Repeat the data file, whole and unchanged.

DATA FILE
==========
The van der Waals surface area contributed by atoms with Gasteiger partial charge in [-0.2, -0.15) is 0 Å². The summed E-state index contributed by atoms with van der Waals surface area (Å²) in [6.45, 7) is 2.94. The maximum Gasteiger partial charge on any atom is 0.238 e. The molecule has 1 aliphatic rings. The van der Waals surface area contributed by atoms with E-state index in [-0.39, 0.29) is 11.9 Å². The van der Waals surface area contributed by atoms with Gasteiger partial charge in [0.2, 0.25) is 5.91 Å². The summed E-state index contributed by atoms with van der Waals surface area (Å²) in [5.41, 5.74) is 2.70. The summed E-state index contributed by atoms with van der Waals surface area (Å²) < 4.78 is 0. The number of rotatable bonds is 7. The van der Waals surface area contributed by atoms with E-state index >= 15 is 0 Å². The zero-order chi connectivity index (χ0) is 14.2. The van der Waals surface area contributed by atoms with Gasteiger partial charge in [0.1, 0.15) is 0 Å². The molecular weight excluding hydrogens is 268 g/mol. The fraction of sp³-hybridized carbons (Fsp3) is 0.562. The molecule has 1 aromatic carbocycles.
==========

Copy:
The van der Waals surface area contributed by atoms with Gasteiger partial charge in [-0.2, -0.15) is 0 Å². The summed E-state index contributed by atoms with van der Waals surface area (Å²) in [6.45, 7) is 2.94. The maximum Gasteiger partial charge on any atom is 0.238 e. The molecule has 1 aliphatic rings. The van der Waals surface area contributed by atoms with E-state index in [-0.39, 0.29) is 11.9 Å². The van der Waals surface area contributed by atoms with Gasteiger partial charge in [0.2, 0.25) is 5.91 Å². The summed E-state index contributed by atoms with van der Waals surface area (Å²) in [5.41, 5.74) is 2.70. The summed E-state index contributed by atoms with van der Waals surface area (Å²) < 4.78 is 0. The number of rotatable bonds is 7. The van der Waals surface area contributed by atoms with E-state index >= 15 is 0 Å². The zero-order chi connectivity index (χ0) is 14.2. The van der Waals surface area contributed by atoms with Gasteiger partial charge in [0.1, 0.15) is 0 Å². The molecular weight excluding hydrogens is 268 g/mol. The fraction of sp³-hybridized carbons (Fsp3) is 0.562. The molecule has 1 aromatic carbocycles.